Quinoa flakes take the place of nuts in his pesto, where he leverages the natural nuttiness of the grain and pulses it with herbs, olive oil and other seasonal ingredients. His sun-dried tomato pesto is brightening multiple dishes, from a topping on trout to pizza specials to being folded into a cream sauce for mac and cheese.
Crisps also feature on his dessert menu in a pumpkin magic cake, a multilayered treat of custardy and airy textures, topped with pumpkin purée and quinoa crisps.
While diners’ dietary restrictions are something Hodel takes note of, they haven’t been a prime motivator in his finding new ways to use quinoa. “We use quinoa mostly to be creative and to use something local,” he says, “although we like to have a dish that everyone can enjoy, not just someone who is vegetarian or gluten-free.”
Are you ready to get creative with Canadian-grown quinoa on your menu? A few kitchen tips from Chef Jason Gronlund will help you get started.
Mind your liquids
Different varieties of quinoa absorb water differently. The two main methods of cooking quinoa are pilaf and pasta-style. If you’re doing the pilaf method, you’re probably accustomed to the 2:1 liquid-to-grain ratio that works for South American quinoa. Canadian quinoa doesn’t accept as much water, so you’re going to get the best results with a 1:1 ratio. If you’re cooking the grains pasta-style in a lot of water that you’ll drain off when the quinoa reaches the desired texture, you’ll need to keep an eye on your time. It’s going to cook up faster than the South American variety, but only if you want a drier, fluffy end-product.
Get sticky with it
A fluffy texture isn’t always the desired result, and Great Plains Quinoa shows great range in terms of texture and moisture. Because it has amylopectin, which is the same natural starch that makes sushi rice sticky, oversaturating the grain brings out a natural stickiness that makes this quinoa a great binder.
To activate the starch, cook the quinoa pilaf-style with more water than the 1:1 ratio. When the amylopectin works its magic, you get a host of new applications. “Then the quinoa is the star of the flavour and the structure of a dish,” says Gronlund.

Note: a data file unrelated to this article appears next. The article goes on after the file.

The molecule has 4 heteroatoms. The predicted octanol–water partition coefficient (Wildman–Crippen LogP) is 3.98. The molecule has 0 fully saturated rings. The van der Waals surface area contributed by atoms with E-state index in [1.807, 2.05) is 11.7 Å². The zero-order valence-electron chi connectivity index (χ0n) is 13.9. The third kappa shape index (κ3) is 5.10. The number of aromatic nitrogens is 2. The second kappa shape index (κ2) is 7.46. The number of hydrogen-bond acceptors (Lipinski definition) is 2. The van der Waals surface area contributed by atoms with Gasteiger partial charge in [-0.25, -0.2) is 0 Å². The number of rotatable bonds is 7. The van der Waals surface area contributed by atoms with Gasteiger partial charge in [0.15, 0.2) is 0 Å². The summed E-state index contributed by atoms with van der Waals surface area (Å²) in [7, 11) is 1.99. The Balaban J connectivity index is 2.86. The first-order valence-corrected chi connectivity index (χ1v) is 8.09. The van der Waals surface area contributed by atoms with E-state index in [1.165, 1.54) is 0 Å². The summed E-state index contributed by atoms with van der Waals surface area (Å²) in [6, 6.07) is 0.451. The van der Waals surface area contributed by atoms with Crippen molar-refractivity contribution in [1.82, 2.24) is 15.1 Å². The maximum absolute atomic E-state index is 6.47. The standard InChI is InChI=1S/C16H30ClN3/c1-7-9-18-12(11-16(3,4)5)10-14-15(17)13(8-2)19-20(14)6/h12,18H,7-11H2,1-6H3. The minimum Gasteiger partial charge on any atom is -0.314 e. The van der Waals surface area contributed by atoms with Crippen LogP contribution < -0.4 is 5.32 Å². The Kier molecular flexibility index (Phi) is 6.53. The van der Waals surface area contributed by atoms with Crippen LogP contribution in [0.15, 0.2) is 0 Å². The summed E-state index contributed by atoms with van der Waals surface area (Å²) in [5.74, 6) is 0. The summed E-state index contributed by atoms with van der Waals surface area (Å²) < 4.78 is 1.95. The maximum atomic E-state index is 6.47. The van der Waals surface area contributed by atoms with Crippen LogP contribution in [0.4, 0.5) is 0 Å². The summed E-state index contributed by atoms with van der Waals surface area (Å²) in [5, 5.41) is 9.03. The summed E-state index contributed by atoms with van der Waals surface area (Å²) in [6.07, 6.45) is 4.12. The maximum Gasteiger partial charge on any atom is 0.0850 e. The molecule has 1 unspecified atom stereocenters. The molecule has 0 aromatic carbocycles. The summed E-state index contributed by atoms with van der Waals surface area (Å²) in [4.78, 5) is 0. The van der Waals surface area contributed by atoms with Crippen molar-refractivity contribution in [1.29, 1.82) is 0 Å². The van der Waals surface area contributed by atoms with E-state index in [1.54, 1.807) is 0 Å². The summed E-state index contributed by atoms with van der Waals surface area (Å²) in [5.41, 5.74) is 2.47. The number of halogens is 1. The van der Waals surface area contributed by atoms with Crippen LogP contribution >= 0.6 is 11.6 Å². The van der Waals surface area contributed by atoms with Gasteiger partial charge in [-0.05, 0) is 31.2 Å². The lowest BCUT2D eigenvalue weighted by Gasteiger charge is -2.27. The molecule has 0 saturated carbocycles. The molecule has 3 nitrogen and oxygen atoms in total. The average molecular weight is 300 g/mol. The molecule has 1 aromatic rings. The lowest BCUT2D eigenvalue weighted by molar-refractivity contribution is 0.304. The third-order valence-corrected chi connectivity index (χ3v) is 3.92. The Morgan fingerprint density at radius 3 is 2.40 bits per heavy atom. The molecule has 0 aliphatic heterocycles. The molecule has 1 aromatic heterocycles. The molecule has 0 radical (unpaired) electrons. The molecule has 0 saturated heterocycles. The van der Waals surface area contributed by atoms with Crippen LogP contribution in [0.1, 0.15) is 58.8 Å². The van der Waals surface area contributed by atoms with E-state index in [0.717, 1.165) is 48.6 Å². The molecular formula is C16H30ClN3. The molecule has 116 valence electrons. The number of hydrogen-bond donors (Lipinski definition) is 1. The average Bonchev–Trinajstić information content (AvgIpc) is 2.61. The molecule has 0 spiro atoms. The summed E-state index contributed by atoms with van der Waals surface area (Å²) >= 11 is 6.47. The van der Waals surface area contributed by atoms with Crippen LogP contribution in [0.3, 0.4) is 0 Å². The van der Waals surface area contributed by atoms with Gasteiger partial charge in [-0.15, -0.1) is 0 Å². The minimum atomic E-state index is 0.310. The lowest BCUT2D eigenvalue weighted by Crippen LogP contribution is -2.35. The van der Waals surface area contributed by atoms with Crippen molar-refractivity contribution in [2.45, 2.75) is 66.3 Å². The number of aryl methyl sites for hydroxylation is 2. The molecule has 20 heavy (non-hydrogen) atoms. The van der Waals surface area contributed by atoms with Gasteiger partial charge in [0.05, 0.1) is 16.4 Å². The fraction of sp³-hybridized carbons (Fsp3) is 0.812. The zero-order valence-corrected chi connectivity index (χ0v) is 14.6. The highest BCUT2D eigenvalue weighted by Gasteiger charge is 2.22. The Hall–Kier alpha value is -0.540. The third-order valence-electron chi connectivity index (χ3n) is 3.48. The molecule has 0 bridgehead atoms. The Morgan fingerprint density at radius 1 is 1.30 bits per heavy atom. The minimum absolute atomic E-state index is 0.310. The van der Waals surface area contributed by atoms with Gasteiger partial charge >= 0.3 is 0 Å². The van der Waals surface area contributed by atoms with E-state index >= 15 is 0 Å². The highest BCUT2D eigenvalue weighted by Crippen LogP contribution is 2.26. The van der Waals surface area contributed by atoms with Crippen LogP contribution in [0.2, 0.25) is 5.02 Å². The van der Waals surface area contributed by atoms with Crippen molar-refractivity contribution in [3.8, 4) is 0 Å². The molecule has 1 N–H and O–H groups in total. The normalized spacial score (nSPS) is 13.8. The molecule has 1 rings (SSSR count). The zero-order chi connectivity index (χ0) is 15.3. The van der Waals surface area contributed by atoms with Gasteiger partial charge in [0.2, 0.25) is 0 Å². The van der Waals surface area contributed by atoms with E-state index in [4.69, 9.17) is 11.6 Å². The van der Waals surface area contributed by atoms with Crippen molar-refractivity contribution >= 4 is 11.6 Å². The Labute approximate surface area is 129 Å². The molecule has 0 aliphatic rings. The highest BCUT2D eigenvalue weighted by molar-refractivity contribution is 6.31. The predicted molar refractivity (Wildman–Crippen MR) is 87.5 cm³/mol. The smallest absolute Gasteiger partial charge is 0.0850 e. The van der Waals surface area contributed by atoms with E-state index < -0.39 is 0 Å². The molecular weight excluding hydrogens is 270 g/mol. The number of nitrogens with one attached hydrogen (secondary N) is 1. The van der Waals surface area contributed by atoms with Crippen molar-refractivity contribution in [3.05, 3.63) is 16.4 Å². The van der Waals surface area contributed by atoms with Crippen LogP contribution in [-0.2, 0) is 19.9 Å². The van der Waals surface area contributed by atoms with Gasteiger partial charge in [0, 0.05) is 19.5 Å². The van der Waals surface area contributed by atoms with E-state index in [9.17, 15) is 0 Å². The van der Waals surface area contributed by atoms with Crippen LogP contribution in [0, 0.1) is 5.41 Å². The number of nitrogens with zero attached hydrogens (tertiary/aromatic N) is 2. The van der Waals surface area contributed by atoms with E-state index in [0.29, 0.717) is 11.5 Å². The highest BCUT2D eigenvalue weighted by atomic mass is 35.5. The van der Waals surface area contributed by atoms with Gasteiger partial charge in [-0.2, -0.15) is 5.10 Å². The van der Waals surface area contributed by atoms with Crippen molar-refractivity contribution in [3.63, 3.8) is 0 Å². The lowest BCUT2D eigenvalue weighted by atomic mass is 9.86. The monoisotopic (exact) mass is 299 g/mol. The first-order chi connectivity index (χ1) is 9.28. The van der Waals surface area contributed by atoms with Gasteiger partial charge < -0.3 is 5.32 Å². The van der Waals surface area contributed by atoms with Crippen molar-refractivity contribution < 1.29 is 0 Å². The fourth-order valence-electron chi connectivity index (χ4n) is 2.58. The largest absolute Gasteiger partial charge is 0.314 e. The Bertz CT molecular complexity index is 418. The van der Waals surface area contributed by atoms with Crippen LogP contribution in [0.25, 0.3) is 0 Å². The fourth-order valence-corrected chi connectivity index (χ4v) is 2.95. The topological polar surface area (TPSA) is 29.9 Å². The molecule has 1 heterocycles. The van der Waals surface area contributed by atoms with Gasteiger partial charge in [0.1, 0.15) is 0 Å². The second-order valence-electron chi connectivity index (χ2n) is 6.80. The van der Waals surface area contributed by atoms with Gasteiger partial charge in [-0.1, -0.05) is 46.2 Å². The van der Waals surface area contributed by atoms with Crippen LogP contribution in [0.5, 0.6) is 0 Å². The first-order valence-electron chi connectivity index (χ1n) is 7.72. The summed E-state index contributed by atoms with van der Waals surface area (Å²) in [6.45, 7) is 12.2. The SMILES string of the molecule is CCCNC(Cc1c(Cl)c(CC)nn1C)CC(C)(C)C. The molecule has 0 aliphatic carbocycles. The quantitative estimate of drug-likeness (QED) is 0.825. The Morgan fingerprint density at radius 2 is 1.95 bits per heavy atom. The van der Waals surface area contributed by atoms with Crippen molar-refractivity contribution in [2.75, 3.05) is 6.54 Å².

The grains that bind
Great Plains Quinoa brought to the sticky stage is self-binding and can keep a mix together with no eggs required, giving you a dish that’s delicious, as well as vegan and gluten-free.
- Use it to bind house-made veggie burgers or croquettes
- Add to blended burgers or meatballs where ground meat is being combined with grains and vegetables for a more plant-based alternative
- Fry quinoa balls Arancini-style, dusted in your favourite spice blend and served with a dipping sauce for appetizers or on a bar menu
- Form into “tots” and fry for a kids’ menu, with or without vegetables blended in
All-day comfort in a bowl
Great Plains Quinoa’s starches will stretch all the way to silkiness in slow-cooked porridge and congee applications.
- Create a hearty brunch item of multigrain porridge with fruit, nuts and sweet additions
- On-trend Korean congee-style bowls served hot and topped with rich and pungent additions, like pork belly and kimchi
- Prepare the quinoa risotto-style, where the depth and nuttiness of the grain pairs well with rich alpine cheeses, mushrooms and winter squash
Coatings and batters
In addition to being sold whole, Great Plains Quinoa is milled into flour and flakes or puffed into crisps for flavourful, gluten-free alternatives with many applications. “When fried, the starch caramelizes to provide an extra depth of flavour and gets super crispy,” notes Gronlund.
- Crust fish or meat in quinoa crisps or flakes for a gluten-free crunch
- Add quinoa flour to batters for onion rings or fried vegetables
- Use quinoa flour in a crepe or blini for a springy, injera-like texture
Quinoa flour and crisps can go sweet, as well as savoury. “One of my favourite things to do with quinoa flour is to make a graham cracker-style crust,” says Gronlund. “With butter and sugar, it tastes like a conventional graham cracker crust, but it’s gluten-free. And, as an added benefit, you can cut it straight from the fridge without any crumbling.”
- Sprinkle crisps to add texture to a plated dessert, or in a granola topping for a yogurt parfait
- Bring depth and nuttiness to cookies and muffins by adding quinoa flakes
- Add quinoa crisps or flakes to a mix of nuts, sugar and cinnamon for a crunchier streusel